Here are three separate news stories about Swedish production music house Epidemic Sound and Spotify.
Story one: Epidemic Sound has sold a 40% stake in its business to private equity house EQT.
Epidemic Sound, you may remember, was embroiled in the Spotify ‘fake artists’ scandal earlier this year, when it admitted that its composers had recorded multiple tracks under pseudonyms which had then appeared on the streaming service’s mood-based playlists and attracted millions of plays.
Earlier this week, Epidemic Sound made strong efforts in the trade press to distance itself from the idea that it had any kind of exclusive or favoured relationship with Spotify.
In completely separate news, MBW understands that Spotify’s Global Head Of Markets, Axel Bringéus, left the streaming company last month to join now-Epidemic Sound investor EQT in Berlin.
His remit at EQT is to source new deals in Europe, using venture capital money initially raised by EQT last year.
Bringéus spent six years at Spotify, heading up its international expansion into regions such as Asia.
EQT previously hired another senior ex-Spotify employee, analytics specialist Henrik Landgren, to lead the fund’s quest to buy fast-growing companies across the EU.
And finally, in our last item of separate news – super-separate news – Spotify investor Creandum has just upped its stake in Epidemic Sound to 20%.
Combined with EQT’s 40%, that means the original founders and employees of Stockholm-based Epidemic Sound now own just 40% of the company.
Sorry if all of these separate stories get at all confusing.
Just treat them separately, and all should make sense.
In a press release, Epidemic Sound said it was seeing ‘increased demand for quality soundtracks from a wide range of creators – everyone from traditional TV broadcasters to up and coming professional online creators such as YouTubers and those that create videos for Facebook’.
But not, you’ll notice, Spotify.
Nobody seems to be mentioning Spotify, or suggesting there is any kind of special relationship between it and Epidemic Sound.
Certainly, nobody’s suggesting that Epidemic Sound composers are getting a pass onto Spotify’s mood and genre-based playlists because they’re cheaper than other licensed music.
If they did, they could suggest that such an arrangement would work out nicely for everyone involved. But they’re not.
Now, let’s cleanse our palette with some uninterrupted PR.
Oscar Höglund, CEO at Epidemic Sound, commented: “Over the past couple of years two things have happened. We’ve seen an explosion of online video and we’ve seen a huge increase in demand for quality soundtracks – both activity based music and more mainstream hit music.
“Our business has rapidly evolved and over the past twelve months as we’ve been responding to these demands and coming up with new models for the industry. For example, in addition to supplying the B2B TV and broadcast market, we’ve recently moved more into the B2C world by uploading our tracks to streaming platforms and sharing the revenue with our musicians 50/50 – something which has gone down really well with our musicians with some of them taking home five figures in payment a month.”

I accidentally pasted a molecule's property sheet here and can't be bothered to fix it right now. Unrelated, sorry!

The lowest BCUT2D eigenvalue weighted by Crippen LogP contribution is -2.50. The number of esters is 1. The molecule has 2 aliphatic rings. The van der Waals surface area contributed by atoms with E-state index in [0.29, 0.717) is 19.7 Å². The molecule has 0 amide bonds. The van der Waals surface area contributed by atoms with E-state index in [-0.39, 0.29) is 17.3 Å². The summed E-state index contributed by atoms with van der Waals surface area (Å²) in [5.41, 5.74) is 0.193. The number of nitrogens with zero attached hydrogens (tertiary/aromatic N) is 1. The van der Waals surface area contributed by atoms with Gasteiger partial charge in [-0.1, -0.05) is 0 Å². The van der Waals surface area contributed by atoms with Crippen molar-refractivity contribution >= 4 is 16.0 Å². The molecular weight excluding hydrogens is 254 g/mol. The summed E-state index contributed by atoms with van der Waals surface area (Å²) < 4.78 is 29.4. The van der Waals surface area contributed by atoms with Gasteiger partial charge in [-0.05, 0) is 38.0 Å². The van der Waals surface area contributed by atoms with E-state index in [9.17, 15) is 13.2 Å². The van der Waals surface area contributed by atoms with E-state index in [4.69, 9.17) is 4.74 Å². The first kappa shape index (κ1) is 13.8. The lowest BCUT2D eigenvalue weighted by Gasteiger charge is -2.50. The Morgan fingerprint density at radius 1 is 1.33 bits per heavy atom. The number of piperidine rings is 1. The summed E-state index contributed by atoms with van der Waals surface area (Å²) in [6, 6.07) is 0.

Jan Zachrisson, co-founder at Epidemic Sound, said: “We are at an inflection point where we have the opportunity to capitalise on these trends and introduce new models and a new way of working for musicians – these kinds of chances don’t come around very often.
“Teaming up with EQT supercharges our business and thinking, and more importantly allows us to move towards our goal of making the music industry a better place to be, at a much faster rate.”
“Teaming up with EQT supercharges our business and thinking.”
Jan Zachrisson, Epidemic Sound
Staffan Helgesson, General Partner at Creandum, commented: “We’re very happy to continue our long term partnership with the amazing team at Epidemic Sound and welcome EQT to the company. We look forward to continue supporting the company towards its goal of transforming the global music industry.”
Johan Dettel, Partner at EQT Partners and Investment Advisor to the EQT Mid Market Europe fund, comments: “EQT has followed Epidemic Sound for years and it is truly one of Sweden’s ‘best kept secrets’ with a unique value proposition to its customers in structurally high growing market verticals.
“The success is built on a combination of two of Sweden’s strongest export industries; music and tech.
“The Epidemic Sound founders have in an impressively entrepreneurial way combined these two into a very compelling product offering supported by a highly scalable business model. EQT’s geographic reach and vast expertise within tech and digitalization will support Epidemic Sound’s accelerated growth journey globally and we are excited and proud to join forces with Oscar and the team.
EQT funds have portfolio companies in Europe, Asia and the US with total sales of more than €19 billion and approximately 110,000 employees.Music Business Worldwide